Whether you present a case at a disciplinary hearing or the CCMA, you need to know these three basic rules of evidence
If you think knowing how to present evidence at a disciplinary hearing or the CCMA is all you need to win, you're wrong!
You see, even if you know how to present evidence, cross-examine witnesses and argue your case, you'll lose if you don't have a good understanding of the basic rules of evidence.
The Chairperson of your hearing or the CCMA Commissioner can only make a decision using the evidence you present. If you don't give him reliable and admissible evidence, you won't win.
Don't take that risk.
Keep reading to discover the three basic rules of evidence to increase your chances of success when it comes to disciplinary hearings and CCMA cases.
Follow these five steps to ensure you always hold a 100% legally compliant disciplinary hearing
*********** New release ************
We know you have more important things to do with your time than prove yourself to a guilty employee at the CCMA...
That's why we've made chairing a legally water-tight hearing as easy as five steps.
Click here to ensure no-one can accuse your hearings of being unfair or biased.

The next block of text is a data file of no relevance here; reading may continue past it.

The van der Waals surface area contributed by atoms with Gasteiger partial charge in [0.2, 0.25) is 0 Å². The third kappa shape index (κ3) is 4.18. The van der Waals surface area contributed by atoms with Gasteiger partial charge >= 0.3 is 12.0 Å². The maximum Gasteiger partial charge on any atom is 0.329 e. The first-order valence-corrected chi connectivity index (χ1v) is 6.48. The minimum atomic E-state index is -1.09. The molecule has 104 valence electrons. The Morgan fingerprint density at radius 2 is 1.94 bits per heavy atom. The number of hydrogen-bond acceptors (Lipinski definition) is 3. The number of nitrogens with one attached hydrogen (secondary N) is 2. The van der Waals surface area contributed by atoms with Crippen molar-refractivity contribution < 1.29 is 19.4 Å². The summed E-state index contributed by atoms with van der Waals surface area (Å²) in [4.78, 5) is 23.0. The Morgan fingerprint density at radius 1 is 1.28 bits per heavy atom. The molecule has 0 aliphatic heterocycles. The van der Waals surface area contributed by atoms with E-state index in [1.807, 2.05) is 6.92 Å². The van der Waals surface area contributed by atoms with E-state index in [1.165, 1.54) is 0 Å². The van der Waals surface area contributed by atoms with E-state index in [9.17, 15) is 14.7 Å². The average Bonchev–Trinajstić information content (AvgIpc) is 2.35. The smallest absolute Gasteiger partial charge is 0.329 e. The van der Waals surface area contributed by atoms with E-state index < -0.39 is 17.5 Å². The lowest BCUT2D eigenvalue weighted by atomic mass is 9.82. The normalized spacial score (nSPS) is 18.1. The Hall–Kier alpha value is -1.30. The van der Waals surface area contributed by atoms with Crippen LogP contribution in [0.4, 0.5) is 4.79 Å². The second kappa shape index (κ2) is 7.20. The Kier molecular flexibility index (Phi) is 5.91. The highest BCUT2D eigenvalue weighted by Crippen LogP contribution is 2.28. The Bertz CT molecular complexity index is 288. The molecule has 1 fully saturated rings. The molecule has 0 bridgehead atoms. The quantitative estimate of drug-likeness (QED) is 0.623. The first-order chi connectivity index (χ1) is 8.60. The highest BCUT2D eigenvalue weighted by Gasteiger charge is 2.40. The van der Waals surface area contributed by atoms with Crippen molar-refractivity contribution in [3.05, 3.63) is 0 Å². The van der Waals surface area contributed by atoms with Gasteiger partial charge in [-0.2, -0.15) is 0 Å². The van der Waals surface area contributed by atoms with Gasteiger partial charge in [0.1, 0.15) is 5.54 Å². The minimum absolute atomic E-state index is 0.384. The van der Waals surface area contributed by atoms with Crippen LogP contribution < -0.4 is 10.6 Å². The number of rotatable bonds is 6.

Revealed: Three basic rules of evidence
You need to know:
#1: What classifies as evidence
Evidence isn't an argument. It's the form of proof you use to support your argument. Without it, you'll lose the hearing or CCMA case.
The different forms of evidence you should know about include: Oral evidence, documentary evidence, real evidence and video evidence.
#2: The type of evidence you can present
Once you have evidence, you need to know if it'll be admissible
in the hearing or arbitration.
According to the Labour Law for Managers Loose Leaf Service
, the type of evidence you can't rely on includes:
#3: The type of evidence that carries weight
Similar fact evidence;
Opinion evidence; and
In other words, what will be the most powerful evidence you can use to persuade the Chairperson or Commissioner to decide in your favour?
The important point is your evidence must be reliable and it must come from an unbiased person.
Well there you have it: Stick to these rules when presenting evidence at a disciplinary hearing or the CCMA.
PS: We strongly recommend you check out the "You're Fired!" Your guide to substantive and procedurally fair dismissals.
It has all the information you need to make sure your dimissals are legally compliant.
Note: 4.5 of 2 votes